If I asked you to ballpark the percentage of businesses in the U.S. that are small businesses, what would you say? 25%? 50%? Maybe 75%? The answer is actually astounding: It’s 99.7%, according to the U.S. Small Business Administration. And those businesses employ over half of all private-sector employees. Here are some additional statistics that may surprise you. Small businesses …
• Pay 44 percent of total U.S. private payroll.
• Have generated 64 percent of net new jobs over the past 15 years.
• Create more than half of the nonfarm private gross domestic product (GDP).
• Hire 40 percent of high tech workers (such as scientists, engineers, and computer programmers).
When you watch the news and read the newspaper, so much more space is taken up covering large corporations. But it’s clear from these numbers that small businesses are a precious national resource, and should be treated as such.
No business is immune to the vagaries of the economy and forces beyond the owner’s control. Life happens—to people and businesses. So if you are a small-business owner, you should ask yourself these questions:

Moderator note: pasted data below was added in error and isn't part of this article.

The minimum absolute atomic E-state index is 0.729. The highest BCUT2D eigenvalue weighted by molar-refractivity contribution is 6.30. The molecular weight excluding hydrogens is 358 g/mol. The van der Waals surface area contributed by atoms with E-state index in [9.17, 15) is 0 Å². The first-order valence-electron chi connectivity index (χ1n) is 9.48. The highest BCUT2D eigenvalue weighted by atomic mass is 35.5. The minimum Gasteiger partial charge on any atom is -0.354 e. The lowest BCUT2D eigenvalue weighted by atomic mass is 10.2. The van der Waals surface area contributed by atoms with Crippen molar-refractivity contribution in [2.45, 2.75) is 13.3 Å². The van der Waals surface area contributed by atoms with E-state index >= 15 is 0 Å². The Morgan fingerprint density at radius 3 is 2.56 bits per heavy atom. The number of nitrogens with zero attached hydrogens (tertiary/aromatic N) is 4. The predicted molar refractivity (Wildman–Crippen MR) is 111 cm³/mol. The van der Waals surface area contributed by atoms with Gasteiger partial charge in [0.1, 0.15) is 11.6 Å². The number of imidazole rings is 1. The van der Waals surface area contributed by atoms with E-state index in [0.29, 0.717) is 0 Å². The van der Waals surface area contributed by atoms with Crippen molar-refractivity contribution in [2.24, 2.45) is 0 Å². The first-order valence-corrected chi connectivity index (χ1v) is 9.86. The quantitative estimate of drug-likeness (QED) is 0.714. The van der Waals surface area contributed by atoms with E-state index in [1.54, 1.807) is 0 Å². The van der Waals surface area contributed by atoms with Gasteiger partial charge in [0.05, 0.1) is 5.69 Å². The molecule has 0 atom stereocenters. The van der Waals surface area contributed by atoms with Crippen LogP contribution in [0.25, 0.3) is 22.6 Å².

• What will happen to my business if I die?
• What will happen to my business if I become disabled?
• What will happen to my business when I retire?
• What will happen if certain key employees die or become permanently disabled?
• How can I help ensure that my business will be able to weather unforeseen financial hardships?
The answers to these questions most likely include things such as a buy-sell agreement, business overhead insurance, keyperson insurance, and individual disability and life insurance. Sound daunting? It doesn’t have to be. The videos on this small-business planning page can help you with some of the important basics. Then, contact your agent or advisor to get help that is tailored to your specific needs. If you don’t have an advisor, be sure to watch the video that gives you pointers on finding one that is right for you.